Editor’s Note: This is the first installment in a series about the candidates vying to succeed Representative Kris Lytton in Washington’s 40th Legislative District.
It’s not easy being a state legislator, but there doesn’t seem to be a shortage of people who want the job. In Washington’s 40th Legislative District, where vaunted State Representative Kris Lytton is retiring after many years of service, four Democrats and two Republicans are vying to be her successor. The district includes San Juan County as well as portions of Whatcom and Skagit Counties.
Among them is Alex Ramel.
Ramel grew up in Denver, but has been in Washington State for nearly twenty years. He attended Western Washington University’s Huxley College of the Environment where he earned a bachelor’s degree in Environmental Policy and Planning. He has worked in environmental policy since graduating in 2006.
Ramel started his career helping city and county governments with climate action planning. This led to a job at Sustainable Connection as Energy and Policy Director, where he developed an energy efficiency campaign for homes and small businesses.
He was instrumental in the success of the Community Energy Challenge which, since its inception, has helped approximately five hundred businesses cut their energy costs. It’s also helped approximately two thousand people and families reduce their monthly energy bills in Whatcom, Skagit, Island and San Juan counties.
The Community Energy Challenge has also created several dozen living wage jobs. Ramel says the program is considered the most successful of its kind in the country.
Ramel has also been active in local politics.
He served on the board for Washington Conservation Voters, helping to get progressives and environmental advocates elected to public office.
In 2011, he strongly opposed a proposed coal export terminal in Cherry Point. It would have been the largest of six coal export projects proposed in Washington and Oregon, and would have doubled Washington’s carbon footprint. As a volunteer, Ramel coordinated the campaigns of four different progressive candidates and ultimately flipped the city council from a majority of independents to democrats.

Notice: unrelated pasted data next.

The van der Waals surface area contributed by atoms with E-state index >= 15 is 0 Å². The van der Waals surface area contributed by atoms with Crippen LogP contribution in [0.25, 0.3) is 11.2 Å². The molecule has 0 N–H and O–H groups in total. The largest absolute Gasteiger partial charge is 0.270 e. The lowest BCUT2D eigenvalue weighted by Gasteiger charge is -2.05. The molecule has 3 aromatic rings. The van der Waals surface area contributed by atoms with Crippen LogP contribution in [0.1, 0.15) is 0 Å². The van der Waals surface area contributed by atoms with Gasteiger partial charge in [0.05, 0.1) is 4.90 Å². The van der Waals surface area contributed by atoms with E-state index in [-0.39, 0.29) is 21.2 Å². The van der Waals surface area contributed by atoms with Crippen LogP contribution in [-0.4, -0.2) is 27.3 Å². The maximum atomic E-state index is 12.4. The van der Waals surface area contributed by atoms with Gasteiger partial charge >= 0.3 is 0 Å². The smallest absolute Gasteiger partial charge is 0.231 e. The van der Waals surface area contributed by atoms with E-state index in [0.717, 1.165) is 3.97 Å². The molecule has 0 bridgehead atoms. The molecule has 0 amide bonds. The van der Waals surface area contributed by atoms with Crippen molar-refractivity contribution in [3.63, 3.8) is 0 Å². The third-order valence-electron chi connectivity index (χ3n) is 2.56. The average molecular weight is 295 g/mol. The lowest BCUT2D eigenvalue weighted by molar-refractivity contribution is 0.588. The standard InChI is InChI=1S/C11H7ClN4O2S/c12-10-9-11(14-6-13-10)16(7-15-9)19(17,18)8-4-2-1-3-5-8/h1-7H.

“The skillset I bring is being able finds ways to work together, finding collaboration opportunities, and doing the hard work and sweat equity of building trust,” Ramel says. This is especially true in his current job at Stand.earth, where the current priority is resisting oil industry expansion projects, and where Ramel has successfully found ways to collaborate with (instead of alienate) refinery workers.
In fact, Ramel was endorsed this week by the United Steelworkers Local 12–591.
Ramel was encouraged to run by Representative Beth Doglio (D‑22nd District) when it was announced that Lytton would not be seeking reelection.
Aside from working to protect Washington’s air, water, and soil, Ramel wants to make affordable housing more accessible. After speaking with over five hundred people in his district, Hamel says that roughly two-thirds of them expressed concern about how hard the increasing price of housing was hitting them.
As President of the board of Kulshan Community Land Trust, he has experience with permanent affordable homeowner projects, as well as planning the budget for affordable housing construction projects.
Hamel is a single father and says his sixteen-year-old son is his “number one campaigner.” He has a little less than eleven weeks left to make his pitch to voters before the deadline arrives to return ballots in Washington’s Top Two election.